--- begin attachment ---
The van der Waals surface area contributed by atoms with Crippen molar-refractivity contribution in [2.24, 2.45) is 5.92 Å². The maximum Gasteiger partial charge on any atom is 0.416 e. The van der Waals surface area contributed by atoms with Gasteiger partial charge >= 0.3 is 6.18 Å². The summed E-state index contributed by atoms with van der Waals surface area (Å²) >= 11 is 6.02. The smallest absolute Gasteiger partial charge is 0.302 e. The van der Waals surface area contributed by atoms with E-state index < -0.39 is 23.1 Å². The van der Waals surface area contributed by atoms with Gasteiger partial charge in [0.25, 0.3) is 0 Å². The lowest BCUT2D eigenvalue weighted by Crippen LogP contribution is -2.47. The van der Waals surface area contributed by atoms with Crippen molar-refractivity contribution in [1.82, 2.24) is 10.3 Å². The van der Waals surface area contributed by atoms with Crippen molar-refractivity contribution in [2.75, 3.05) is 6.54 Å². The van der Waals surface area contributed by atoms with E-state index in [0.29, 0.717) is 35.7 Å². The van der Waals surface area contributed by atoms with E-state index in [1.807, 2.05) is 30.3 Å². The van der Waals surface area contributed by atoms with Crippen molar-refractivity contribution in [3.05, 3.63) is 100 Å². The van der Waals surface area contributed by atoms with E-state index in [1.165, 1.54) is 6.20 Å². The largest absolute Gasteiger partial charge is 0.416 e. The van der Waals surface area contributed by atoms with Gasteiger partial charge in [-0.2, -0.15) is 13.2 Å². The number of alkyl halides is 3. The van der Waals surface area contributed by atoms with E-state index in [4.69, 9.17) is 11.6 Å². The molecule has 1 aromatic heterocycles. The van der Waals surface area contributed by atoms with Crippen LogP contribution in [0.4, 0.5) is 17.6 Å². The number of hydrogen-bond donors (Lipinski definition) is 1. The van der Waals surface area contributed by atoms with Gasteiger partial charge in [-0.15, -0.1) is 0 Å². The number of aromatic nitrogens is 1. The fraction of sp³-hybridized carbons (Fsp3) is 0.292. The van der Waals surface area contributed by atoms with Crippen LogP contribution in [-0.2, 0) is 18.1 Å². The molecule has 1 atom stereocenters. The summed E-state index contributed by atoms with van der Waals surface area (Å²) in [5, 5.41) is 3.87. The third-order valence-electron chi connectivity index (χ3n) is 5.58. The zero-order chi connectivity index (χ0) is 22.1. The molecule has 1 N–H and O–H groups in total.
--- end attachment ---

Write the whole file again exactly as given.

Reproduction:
The van der Waals surface area contributed by atoms with Crippen molar-refractivity contribution in [2.24, 2.45) is 5.92 Å². The maximum Gasteiger partial charge on any atom is 0.416 e. The van der Waals surface area contributed by atoms with Gasteiger partial charge >= 0.3 is 6.18 Å². The summed E-state index contributed by atoms with van der Waals surface area (Å²) >= 11 is 6.02. The smallest absolute Gasteiger partial charge is 0.302 e. The van der Waals surface area contributed by atoms with E-state index < -0.39 is 23.1 Å². The van der Waals surface area contributed by atoms with Gasteiger partial charge in [0.25, 0.3) is 0 Å². The lowest BCUT2D eigenvalue weighted by Crippen LogP contribution is -2.47. The van der Waals surface area contributed by atoms with Crippen molar-refractivity contribution in [1.82, 2.24) is 10.3 Å². The van der Waals surface area contributed by atoms with Crippen molar-refractivity contribution in [2.75, 3.05) is 6.54 Å². The van der Waals surface area contributed by atoms with E-state index in [0.29, 0.717) is 35.7 Å². The van der Waals surface area contributed by atoms with E-state index in [1.807, 2.05) is 30.3 Å². The van der Waals surface area contributed by atoms with Crippen molar-refractivity contribution in [3.05, 3.63) is 100 Å². The van der Waals surface area contributed by atoms with E-state index in [1.165, 1.54) is 6.20 Å². The largest absolute Gasteiger partial charge is 0.416 e. The van der Waals surface area contributed by atoms with Gasteiger partial charge in [-0.2, -0.15) is 13.2 Å². The number of alkyl halides is 3. The van der Waals surface area contributed by atoms with E-state index in [4.69, 9.17) is 11.6 Å². The molecule has 1 aromatic heterocycles. The van der Waals surface area contributed by atoms with Crippen LogP contribution in [0.4, 0.5) is 17.6 Å². The number of hydrogen-bond donors (Lipinski definition) is 1. The van der Waals surface area contributed by atoms with Gasteiger partial charge in [-0.15, -0.1) is 0 Å². The number of aromatic nitrogens is 1. The fraction of sp³-hybridized carbons (Fsp3) is 0.292. The van der Waals surface area contributed by atoms with Crippen LogP contribution in [-0.2, 0) is 18.1 Å². The molecule has 1 atom stereocenters. The summed E-state index contributed by atoms with van der Waals surface area (Å²) in [5, 5.41) is 3.87. The third-order valence-electron chi connectivity index (χ3n) is 5.58. The zero-order chi connectivity index (χ0) is 22.1. The molecule has 1 N–H and O–H groups in total.